particular magnitude of the operands. A result is
forced to be true zero when an exponent underflow
occurs or when a result fraction is zero and no pro­
gram interruption due to significance exception is
taken. When the program interruption is taken, the
true zero is not forced, and the characteristic and sign
of the result remain unchanged. Whenever a result has
a zero fraction, the exponent overflow and underflow
exceptions do not cause a program interruption. When
a divisor has a zero fraction, division is omitted, a
floating-point divide exception exists, and a program
interruption occurs. Otherwise, zero fractions and zero
characteristics participate as normal numbers in all
arithmetic operations.
The sign of a sum, difference, product, or quotient
with zero fraction is positive. The sign of a zero
fraction resulting from other operations is established
by the rules of algebra from the operand signs.
A quantity can be represented with the greatest pre­
cision by a floating-point number of given fraction
length when that number is normalized. A normalized
floating-point number has a nonzero high-order hex­
adecimal fraction digit. If one or more high-order
fraction digits are zero, the number is said to be un­
normalized. The process of normalization consists of
shifting the fraction left until the high-order hexadeci­
mal digit is nonzero and reducing the characteristic by
the number of hexadecimal digits shifted. A zero frac­
tion can not be normalized, and its associated char­
acteristic therefore remains unchanged when normal­
ization is called for.
Normalization usually takes place when the inter­
mediate arithmetic result is changed to the final result.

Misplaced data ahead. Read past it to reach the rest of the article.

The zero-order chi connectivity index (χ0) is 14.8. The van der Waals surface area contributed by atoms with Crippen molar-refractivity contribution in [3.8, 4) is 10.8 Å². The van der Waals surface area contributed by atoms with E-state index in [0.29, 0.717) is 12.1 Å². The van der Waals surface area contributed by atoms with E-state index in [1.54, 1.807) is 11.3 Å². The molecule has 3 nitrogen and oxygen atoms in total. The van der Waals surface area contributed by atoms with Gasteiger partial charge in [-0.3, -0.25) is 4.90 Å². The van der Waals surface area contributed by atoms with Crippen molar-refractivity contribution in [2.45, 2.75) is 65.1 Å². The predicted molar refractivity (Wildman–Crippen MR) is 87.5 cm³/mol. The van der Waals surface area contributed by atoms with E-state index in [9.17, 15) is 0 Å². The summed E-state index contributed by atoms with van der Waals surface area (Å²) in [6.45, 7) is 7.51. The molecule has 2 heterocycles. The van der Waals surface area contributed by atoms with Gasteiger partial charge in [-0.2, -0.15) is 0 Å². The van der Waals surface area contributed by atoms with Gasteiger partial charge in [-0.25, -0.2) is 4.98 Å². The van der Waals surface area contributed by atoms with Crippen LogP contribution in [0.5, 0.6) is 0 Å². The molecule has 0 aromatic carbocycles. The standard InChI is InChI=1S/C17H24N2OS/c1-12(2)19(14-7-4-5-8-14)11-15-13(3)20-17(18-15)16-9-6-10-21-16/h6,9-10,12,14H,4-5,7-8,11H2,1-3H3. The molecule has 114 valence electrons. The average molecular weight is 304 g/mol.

This function is called postnol'malization. In perform­
ing multiplication and division, the operands are
normalized prior to the arithmetic process. This func­
tion is called prenol'malization. Floating-point operations may be performed with
or without normalization. Most operations are per­
formed in only one of these two ways. Addition and
subtraction may be specified either way.
When an operation is performed without normaliza­
tion, high-order zeros in the result fraction are not
eliminated. The result mayor may not be normalized,
depending upon the original operands.
In both normalized and unnormalizcd operations,
the initial operands need not be in normalized form.
Also, intermediate fraction results are shifted right
when an overflow occurs, and the intermediate fraction
result is truncated to the final result length after the
shifting, if any.
Programming Note Since normalization applies to hexadecimal digits, the
three high-order bits of a normalized number may be
Condition Code
The results of floating-point sign-control, add, sub­
tract, and compare operations are used to set the con­
dition code. Multiplication, division, loading, and
storing leave the code unchanged. The condition code
can be used for dec i s ion -m a kin g by sub seq u e n t
branch-on-condition instructions.
The condition code can be set to reflect two types
of results for floating-point arithmetic. For most opera­
tions, the states 0, 1, or 2 indicate the content of the
result register is zero, less than zero, or greater than
zero. A zero result is indicated whenever the result
fraction is zero, including a forced zero. State 3 is used
when the exponent of the result overflows.
For comparison, the states 0, 1, or 2 indicate that the
first operand is equal, low, or high. CONDITION CODE SETTING FOR FLOATING-POINT ARITHMETIC 0 Add Normalized S/L zero
Add Unnormalized slL zero
Compare S/L equal
Load and Test S/L zero
Load Complement S/L zero
Load Negative s/L zero
Load Positive S/L zero
Normalized S/L zero
Subtract Un normalized S/L zero
Instruction format
< zero
< zero
< zero
< zero
< zero
< zero
< zero
> zero
> zero
> zero
> zero
> zero
> zero
> zero
Floating-point instructions use the following two
RR Format I Op Code R, R2
o 78 1112 15
RX Format I Op Code R, X
o 7 8 11 12 15 16 1 9 20 31
In these formats, Rl designates the address of a float­
ing-point register. The contents of this register will be
Floating-Point Arithmetic 41